Figure 5. Single-particle tracking of GABAARs expressed non-synaptically in HEK293 cells. (A) Total internal reflection (TIRF) image of the bottom membrane of a HEK293 cell transfected with α2SEPHβ2γ2LmEos2 GABAARs and imaged before and after the single-particle tracking experiment shown in (B). The GABAARs are organized in domains whose restructuring occurs over several minutes (white arrow). (B) Single-particle tracking photoactivation localization microscopy (sptPALM)trajectories of single GABAARs show that their movement is confined within domains (light blue arrow). A small number of channels can move between domains (yellow arrow) or diffuse freely (dark blue arrow). For clarity only a subset of trajectories is shown. (C) An example of spontaneous synaptic currents recorded from a HEK cell in co-culture expressing α2β2γ2L-mEos2. The receptors formed with labeled γ2L subunit are functional and their synaptic currents are similar to those of wild-type receptors. (D) GABAARs (green) are only partially co-localized with endogenous gephyrin (red) in HEK 293 cells. (E) Averaged (±SEM) mean-squared displacement (MSD) vs. time plots for receptors incorporating the indicated mEos2-tagged γ subunits recorded at room temperature (RT). All MSD curves reflect confinement of receptors within nanodomains. (F) Average diffusion coefficient of receptors containing mEos2-tagged γ1, γ2 and γ2LT349L subunits measured at RT or 32°C. ***P < 0.001.
Overall, γ1-containing receptors were more mobile than those containing γ2L subunits. At 32°C the fraction of α2β2γ1mEos2 GABAARs undergoing free diffusion or changing domains was 28 ± 4%, compared to only 12.0 ± 0.4% of α2β2γ2LmEos2 GABAARs (over 2000 trajectories from a minimum of 10 cells per transfection type). GABAARs containing the T349L mutation in the γ2L subunits behaved similarly to α2β2γ2LmEos2 GABAARs and had 11.7 ± 0.4% of the trajectories located outside of single domains. Single GABAAR trajectories were further analyzed in terms of MSD to determine the characteristic diffusion coefficient. Figure 5E shows representative MSD vs. time plots for the different receptor subunit combinations. All MSD plots exhibited a negative deviation from a straight line, indicating confinement of the receptors in the subdomains.
At RT, the average diffusion coefficient for α2β2γ2LmEos2 GABAARs was (1.6 ± 0.5) × 10−2 μm2/s (Figure 5F), whereas the diffusion coefficient of α2β2γ1mEos2 GABAARs was (5.5 ± 0.8) × 10−2 μm2/s, which is significantly higher (Student t-test, P < 0.0001). Moreover, the α2β2γ2LT349L/mEos2 GABAARs, which exhibit similar IPSC decay rates to α2β2γ1 GABAARs, diffused at a similar rate to the α2β2γ2LmEos2 GABAARs, with a mean diffusion coefficient of (1.6 ± 0.3) × 10−2 μm2/s. With the increase in temperature to 32°C, the mobility of single receptors increased 1.9-fold for α2β2γ1 and α2β2γ2L GABAARs; 10.7 ± 0.9) × 10−2 μm2/s and (3.5 ± 0.1) × 10−2 μm2/s, respectively) and 1.5 times for α2β2γ2LT349L GABAARs (to a value of (2.6 ± 0.3) × 10−2 μm2/s; Figure 5F). These values are similar to those previously reported for α2-containing GABAARs in hippocampal neurons (Hausrat et al., 2015).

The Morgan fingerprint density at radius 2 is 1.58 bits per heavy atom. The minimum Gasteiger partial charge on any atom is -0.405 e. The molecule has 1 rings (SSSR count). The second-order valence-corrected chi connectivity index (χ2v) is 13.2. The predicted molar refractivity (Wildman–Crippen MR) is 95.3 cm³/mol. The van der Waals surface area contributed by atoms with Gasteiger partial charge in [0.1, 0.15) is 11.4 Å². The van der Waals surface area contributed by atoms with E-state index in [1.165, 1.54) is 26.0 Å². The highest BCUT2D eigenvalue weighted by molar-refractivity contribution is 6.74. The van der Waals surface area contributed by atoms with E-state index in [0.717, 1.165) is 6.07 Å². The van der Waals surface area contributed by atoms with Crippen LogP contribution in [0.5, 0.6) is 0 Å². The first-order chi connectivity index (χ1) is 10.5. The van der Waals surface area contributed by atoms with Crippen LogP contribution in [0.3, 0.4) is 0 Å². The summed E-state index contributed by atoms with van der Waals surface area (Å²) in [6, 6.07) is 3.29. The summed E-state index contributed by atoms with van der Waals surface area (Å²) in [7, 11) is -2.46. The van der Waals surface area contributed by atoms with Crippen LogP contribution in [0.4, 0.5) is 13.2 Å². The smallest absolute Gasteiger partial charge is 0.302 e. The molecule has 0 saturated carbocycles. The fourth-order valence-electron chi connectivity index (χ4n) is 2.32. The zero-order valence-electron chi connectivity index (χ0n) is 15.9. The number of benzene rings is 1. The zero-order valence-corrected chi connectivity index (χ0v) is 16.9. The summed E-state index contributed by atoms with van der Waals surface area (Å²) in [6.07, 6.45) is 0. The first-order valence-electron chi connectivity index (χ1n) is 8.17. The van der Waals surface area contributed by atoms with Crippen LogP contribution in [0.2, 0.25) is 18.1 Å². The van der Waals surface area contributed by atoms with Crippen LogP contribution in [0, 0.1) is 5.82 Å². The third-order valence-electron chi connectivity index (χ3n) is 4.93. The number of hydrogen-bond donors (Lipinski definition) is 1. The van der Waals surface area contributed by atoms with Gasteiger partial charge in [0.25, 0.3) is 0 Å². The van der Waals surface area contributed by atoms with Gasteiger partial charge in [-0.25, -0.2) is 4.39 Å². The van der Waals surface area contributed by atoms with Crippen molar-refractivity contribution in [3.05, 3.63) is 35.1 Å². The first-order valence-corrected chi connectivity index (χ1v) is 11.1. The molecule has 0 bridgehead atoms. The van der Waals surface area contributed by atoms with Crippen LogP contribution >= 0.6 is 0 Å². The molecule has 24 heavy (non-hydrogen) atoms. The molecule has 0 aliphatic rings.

Because our sptPALM experiments were performed in the TIRF configuration with the penetration depth ranging from 100 nm to 120 nm, it is possible that some of the imaged GABAARs may have been located intracellularly. To address this, we replaced mEos2, which was inserted near the N-terminus in the extracellular part of the γ subunit, with SEpH and used Alexa 647 conjugated anti-GFP antibodies for single-particle tracking in uPAINT experiments (Giannone et al., 2010). This method ensured that we imaged only GABAARs expressed at the cell surface. We obtained a diffusion coefficient of (10.7 ± 0.9) × 10−2 μm2/s for α2β2γ1SEPH GABAARs and (3.2 ± 0.5) × 10−2 μm2/s for α2β2γ2LSEPH GABAARs at 32°C, in excellent agreement with the results obtained using mEos2 and with previously published results that quantified the diffusion rate of γ2-containing GABAARs in hippocampal neurons (Bannai et al., 2009). We therefore conclude that the sptPALM method successfully measured the mobility of GABAARs inserted in the plasma membrane.
In order to examine the mobility of GABAARs relative to the synapse, we labeled neuronal presynaptic sites with Oyster 650-conjugated synaptotagmin antibodies, and analyzed single-channel trajectories that originated within labeled regions (Figure 6A). At 32°C, α2β2γ1mEos2 GABAARs located at the synapse exhibited an average diffusion coefficient of (2.7 ± 0.5) × 10−2 μm2/s (n = 11), much slower than in extrasynaptic regions (P < 0.0001, Student t-test). The diffusion rates of synaptic GABAARs containing γ1 or γ2L subunits were similar (Dα2β2γ2mEos2 = (2.6 ± 0.9) × 10−2 μm2/s, n = 12). A comparison of MSD curves calculated from synaptic and extrasynaptic regions for γ1- and γ2L-containing receptors is shown in Figures 6B,C. Smaller MSD indicates that the motion of GABAARs is additionally constrained at the synapse formed between neurons and HEK293 cells. We calculated an average size of the compartments within which GABAAR movement was constricted and found that α2β2γ1mEos2 receptors diffused within larger domains in extrasynaptic regions of HEK293 cells compared to α2β2γ2LmEos2 GABAARs (0.70 ± 0.02 μm and 0.29 ± 0.05 μm respectively, P < 0.0001, Student t-test). However, at the synapse both receptor types moved within the domains similar in size; α2β2γ1mEos2 and α2β2γ2LmEos2 confinement size was 0.27 ± 0.03 μm and 0.26 ± 0.04 μm, respectively (Figure 6D). In addition, γ1- and γ2-containig GABAARs formed similarly spaced synapses. The mean distance between synaptic clusters was 3.9 ± 0.4 μm and 4.0 ± 0.5 μm for α2β2γ1mEos2 and α2β2γ2LmEos2 respectively (Supplementary Figure S3A). This result supports the conclusion that differential clustering of receptors cannot explain the differences in IPSC decay rate and provides the first direct evidence for the localization of γ1-containing GABAARs at synapses.